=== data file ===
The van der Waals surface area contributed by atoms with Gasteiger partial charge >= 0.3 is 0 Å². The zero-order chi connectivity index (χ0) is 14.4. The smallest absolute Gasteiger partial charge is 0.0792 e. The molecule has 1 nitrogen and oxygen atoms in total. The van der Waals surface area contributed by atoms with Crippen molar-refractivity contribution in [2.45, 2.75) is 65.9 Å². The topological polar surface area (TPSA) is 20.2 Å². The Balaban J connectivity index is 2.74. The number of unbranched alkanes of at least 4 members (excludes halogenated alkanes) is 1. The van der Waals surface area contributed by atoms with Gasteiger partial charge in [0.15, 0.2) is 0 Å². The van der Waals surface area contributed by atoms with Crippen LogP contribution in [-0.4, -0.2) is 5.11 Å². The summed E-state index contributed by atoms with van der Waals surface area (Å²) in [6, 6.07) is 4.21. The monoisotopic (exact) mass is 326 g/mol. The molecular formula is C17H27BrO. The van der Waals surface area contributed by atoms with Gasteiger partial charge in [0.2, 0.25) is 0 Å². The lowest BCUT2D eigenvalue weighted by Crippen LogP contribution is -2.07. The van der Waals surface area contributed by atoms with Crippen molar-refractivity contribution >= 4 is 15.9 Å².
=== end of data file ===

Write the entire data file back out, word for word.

The van der Waals surface area contributed by atoms with Gasteiger partial charge >= 0.3 is 0 Å². The zero-order chi connectivity index (χ0) is 14.4. The smallest absolute Gasteiger partial charge is 0.0792 e. The molecule has 1 nitrogen and oxygen atoms in total. The van der Waals surface area contributed by atoms with Crippen molar-refractivity contribution in [2.45, 2.75) is 65.9 Å². The topological polar surface area (TPSA) is 20.2 Å². The Balaban J connectivity index is 2.74. The number of unbranched alkanes of at least 4 members (excludes halogenated alkanes) is 1. The van der Waals surface area contributed by atoms with Gasteiger partial charge in [0.15, 0.2) is 0 Å². The van der Waals surface area contributed by atoms with Crippen LogP contribution in [-0.4, -0.2) is 5.11 Å². The summed E-state index contributed by atoms with van der Waals surface area (Å²) in [6, 6.07) is 4.21. The monoisotopic (exact) mass is 326 g/mol. The molecular formula is C17H27BrO. The van der Waals surface area contributed by atoms with Gasteiger partial charge in [0.2, 0.25) is 0 Å². The lowest BCUT2D eigenvalue weighted by Crippen LogP contribution is -2.07. The van der Waals surface area contributed by atoms with Crippen molar-refractivity contribution >= 4 is 15.9 Å².